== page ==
#2021.1: Solutions that I Got Correctly But Didn't Trust My Guts- Friction on Friction (3/11/2021)

Hello everyone. I am creating a SERIES of note walls for my profile, where every solution I did to problems in Brilliant were correctly done but mismanaged to get the right answer. In other words, I DID NOT TRUST MY GUTS AND I F&@KED UP!!! (Sorry about the language.) Because of this, I am not be able to post my solutions to the problem and I can no longer share my approach but otherwise, do them here.

On this first episode, I want to share my solution to 3/11/2021 Daily Challenge—Friction on Friction.

So, to sum up the question from the daily challenge, what happens to the frictional force of the top book that is piled upon another book when both of their accelerations are doubled?

Here is my mathematical approach of the problem:

Newton's 2nd law of motion, Law of Acceleration, states that the acceleration of the books times their mass is equal to the sum of their net forces. So by plugging in the formula,

Fnet=maF_{net}=m\cdot a we will derived at the following solution:

From the set of equations above, it means that when the acceleration DOUBLES, the frictional force of the books also DOUBLES.

Here concludes one of those frustrating days that "Oh! It's so close yet so far!" moments. This alleviates my frustration and hoping to keep my sanity together (perhaps, I'm overexaggerating on this). Until then, hoping Brilliant.org will allow users who got the wrong answer still post their solutions on the comments section of the problems. Until then... John, signing off! :"D

PS: Please feel free to give a critical feedback regarding my explanation in the comments section below. Whether it be correcting some lacking to my solution/explanation, elaborating more the concepts behind the problem that I solved, or any other else, it will be really beneficial to learn from you guys. I'm willing to hear it from you so I can further improve my explanation skills. Thank you. :"D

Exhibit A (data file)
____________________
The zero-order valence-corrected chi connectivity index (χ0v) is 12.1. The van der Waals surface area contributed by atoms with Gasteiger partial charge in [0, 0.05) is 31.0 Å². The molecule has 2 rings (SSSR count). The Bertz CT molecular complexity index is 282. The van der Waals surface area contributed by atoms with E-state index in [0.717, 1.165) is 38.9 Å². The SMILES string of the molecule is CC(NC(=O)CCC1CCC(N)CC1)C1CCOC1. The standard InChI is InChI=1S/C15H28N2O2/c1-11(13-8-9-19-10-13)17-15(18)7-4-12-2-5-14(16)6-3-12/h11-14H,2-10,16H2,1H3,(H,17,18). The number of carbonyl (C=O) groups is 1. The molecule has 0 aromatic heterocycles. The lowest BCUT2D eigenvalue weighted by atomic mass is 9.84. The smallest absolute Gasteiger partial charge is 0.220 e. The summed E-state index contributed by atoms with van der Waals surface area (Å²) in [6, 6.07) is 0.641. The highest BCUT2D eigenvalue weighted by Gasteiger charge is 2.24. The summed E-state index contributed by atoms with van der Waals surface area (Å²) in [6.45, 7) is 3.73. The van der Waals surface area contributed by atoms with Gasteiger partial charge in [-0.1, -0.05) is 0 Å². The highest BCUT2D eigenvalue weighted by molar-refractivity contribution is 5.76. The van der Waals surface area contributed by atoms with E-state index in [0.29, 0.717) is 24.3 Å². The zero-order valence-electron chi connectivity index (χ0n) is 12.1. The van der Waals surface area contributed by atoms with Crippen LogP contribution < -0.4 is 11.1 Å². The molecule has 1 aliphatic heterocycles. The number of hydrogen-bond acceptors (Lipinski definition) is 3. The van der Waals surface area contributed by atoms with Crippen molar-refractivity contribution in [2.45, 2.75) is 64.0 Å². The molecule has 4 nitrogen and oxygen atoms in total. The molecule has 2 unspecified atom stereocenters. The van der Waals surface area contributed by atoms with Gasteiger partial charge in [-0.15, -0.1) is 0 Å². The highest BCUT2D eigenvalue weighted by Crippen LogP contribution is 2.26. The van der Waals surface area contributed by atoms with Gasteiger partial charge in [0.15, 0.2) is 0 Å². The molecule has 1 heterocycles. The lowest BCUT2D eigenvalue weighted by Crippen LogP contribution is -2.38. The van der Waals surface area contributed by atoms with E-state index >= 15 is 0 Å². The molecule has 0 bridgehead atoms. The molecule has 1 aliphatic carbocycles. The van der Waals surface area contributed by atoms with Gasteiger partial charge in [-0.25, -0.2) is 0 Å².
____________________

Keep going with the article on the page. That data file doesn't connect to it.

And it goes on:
PS 2: I thank @Jason Gomez for checking out my mistake on the previous solution. Your valuable response make me understand more about the derivation of formulas like this. If you are curious to the discussions we made in the comments section below, I will post a history note attachment to make all of you, readers, have a sense on what is going on. I highly suggest you read our discussions.

Historical Note 2021.1.1: Previous faulty solution:

You can click on the image to zoom in better. Thanks. ;)

Note by John Bryan Galiza
4 months, 2 weeks ago

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You may write your solution down below a top solution or second top solution if you have got it wrong and feel that your solution has a different ideology compared to other solutions, also

a=Fnetm2=Fnet2m2Fnetma=\dfrac{\frac{F_{net}}{m}}{2} = \frac{F_{net}}{2m} ≠ \frac{2F_{net}}{m}

Jason Gomez - 4 months, 2 weeks ago

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Thank you for the advise regarding posting solutions if I got the answer wrong.

Also, thank you for noticing my mistake in the complex fraction part. Now that you pointed this out, it would now mean that for this solution, if you DOUBLE the mass of the object, you DOUBLE the acceleration, wouldn't it? I do not get then now if how am I supposed to bring a 22 on the frictional force part of the equation. Can you please help me understand this so that I can re-fix my solution? I don't want to mislead anyone who will stop-by with the current information posted. Much appreciated from you. :)

John Bryan Galiza - 4 months, 2 weeks ago

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Oh, by the way. I managed to correct my solution by deriving a new one, which is the new one above. Is that how you derive the 2Fnet2 F_{net} thingy?

John Bryan Galiza - 4 months, 2 weeks ago

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Yes it’s right now :) it can have been done easily by taking Fnet=maF_{net}=ma therefore FnetaF_{net} ∝ a which directly gives the answer

Jason Gomez - 4 months, 2 weeks ago

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@Jason Gomez Ah yes. I could not agree more to that. But I intended to do the step-by-step method so that I could also understand how the solution was derived at the first place. Anyways, thank you for taking your time to look upon my solution. Best regards. :)

John Bryan Galiza - 4 months, 2 weeks ago

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